The feijoa (Feijoa sellowiana, now Acca sellowiana) is a small (1-2”) egg-shaped (oval) fruit with a thin lime-green to khaki colored skin. The flesh inside is cream-colored and encases a jelly-like center with tiny edible seeds. The texture is gritty, close to that of a pear. The flesh tastes like a combination of several other fruits, usually described as pineapple, guava, and strawberry. Some people report a taste similar to that of a quince or lemon. Feijoa is native to South America, but is now commercially grown in New Zealand and California. New Zealand is the world’s leading producer of feijoas.
Although commonly called a pineapple guava, it is not a true guava. Both feijoa and guava are members of the Myrtle family, which includes allspice, eucalyptus and clove. The scientific name ‘sellowiana’ is in honor of Freidrich Sellow, the 19th century German botanist who discovered the plant in southern Brazil. The common name ‘feijoa’ honors Brazilian botanist Don da Silva Feijo.
Select fruit that is fragrant and gives slightly to gentle pressure. Ripe feijoas are delicate, so take caution not to bruise the fruit. Imported feijoas are available from late March to June; while domestic ones reach the market in the fall. Feijoas are gaining in popularity and are becoming easier to find in supermarkets. They are already easy to find in specialty markets and can often be ordered out-of-season through several online merchants.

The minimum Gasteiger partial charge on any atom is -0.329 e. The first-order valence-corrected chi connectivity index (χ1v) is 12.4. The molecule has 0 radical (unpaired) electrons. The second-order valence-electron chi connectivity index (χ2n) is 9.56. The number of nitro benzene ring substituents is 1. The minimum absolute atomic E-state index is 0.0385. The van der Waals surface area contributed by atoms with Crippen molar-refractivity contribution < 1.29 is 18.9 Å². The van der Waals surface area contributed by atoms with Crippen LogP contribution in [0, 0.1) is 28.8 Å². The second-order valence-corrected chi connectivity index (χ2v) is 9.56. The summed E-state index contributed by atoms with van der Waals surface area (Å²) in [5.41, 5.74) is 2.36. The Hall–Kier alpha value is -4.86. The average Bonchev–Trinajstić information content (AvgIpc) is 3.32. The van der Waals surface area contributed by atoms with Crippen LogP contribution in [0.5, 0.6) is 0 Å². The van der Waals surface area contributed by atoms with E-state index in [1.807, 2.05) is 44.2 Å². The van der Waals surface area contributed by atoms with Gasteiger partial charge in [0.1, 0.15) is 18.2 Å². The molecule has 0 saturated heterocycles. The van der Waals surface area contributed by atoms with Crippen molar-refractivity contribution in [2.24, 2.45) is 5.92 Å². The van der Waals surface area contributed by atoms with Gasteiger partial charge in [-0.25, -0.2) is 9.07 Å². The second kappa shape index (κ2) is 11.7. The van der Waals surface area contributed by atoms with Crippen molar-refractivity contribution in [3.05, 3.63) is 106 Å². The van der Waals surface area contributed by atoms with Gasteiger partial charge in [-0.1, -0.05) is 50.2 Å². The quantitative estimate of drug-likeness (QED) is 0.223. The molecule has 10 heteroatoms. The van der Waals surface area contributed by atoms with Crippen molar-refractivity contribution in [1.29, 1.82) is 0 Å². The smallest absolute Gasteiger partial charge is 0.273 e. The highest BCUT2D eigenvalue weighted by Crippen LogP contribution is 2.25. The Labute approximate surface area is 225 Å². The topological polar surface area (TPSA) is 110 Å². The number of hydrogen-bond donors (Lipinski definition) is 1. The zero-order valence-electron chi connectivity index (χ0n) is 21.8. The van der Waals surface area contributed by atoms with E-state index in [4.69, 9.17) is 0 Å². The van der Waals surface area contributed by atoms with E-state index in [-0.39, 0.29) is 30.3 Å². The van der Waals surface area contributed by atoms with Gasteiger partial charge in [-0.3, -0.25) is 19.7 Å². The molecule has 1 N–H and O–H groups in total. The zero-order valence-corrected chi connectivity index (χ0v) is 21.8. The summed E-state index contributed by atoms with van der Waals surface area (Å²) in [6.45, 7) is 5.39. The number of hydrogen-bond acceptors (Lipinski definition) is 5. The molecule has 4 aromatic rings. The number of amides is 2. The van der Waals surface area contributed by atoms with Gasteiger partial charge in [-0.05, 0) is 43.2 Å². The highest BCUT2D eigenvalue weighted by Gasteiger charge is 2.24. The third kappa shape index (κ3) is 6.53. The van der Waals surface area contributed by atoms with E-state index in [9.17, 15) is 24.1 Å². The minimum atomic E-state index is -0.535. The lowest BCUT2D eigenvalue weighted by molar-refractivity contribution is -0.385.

Ripe feijoas may be refrigerated, but they don’t have to be. Ripen feijoas in a paper bag at room temperature; to ripen quicker add an apple to the bag. Ripe feijoas normally last about 3 to 5 days. Feijoas may be frozen, but only if peeled and cooked into a puree.
Feijoas are most often eaten raw. The fruit is ripe when it is slightly soft and the jellied inner section is clear. The fruit is unripe when the jelly is white and is spoiled when the jelly is brown. Unfortunately, this test of ripeness may only be determined once the fruit is opened. Peel the fruit before preparing, as the skin is frequently bitter.
This strong flavored fruit is a great addition to fruit salads. Pureed, it can be used to make jellies and jams, flavoring for ice cream and smoothies, or sauce for desserts or roasted meats.
Please feel free to link to any pages of FoodReference.com from your website.
For permission to use any of this content please E-mail: firstname.lastname@example.org
All contents are copyright © 1990 - 2015 James T. Ehler and www.FoodReference.com unless otherwise noted.
All rights reserved.
You may copy and use portions of this website for non-commercial, personal use only.
Any other use of these materials without prior written authorization is not very nice and violates the copyright.
Please take the time to request permission.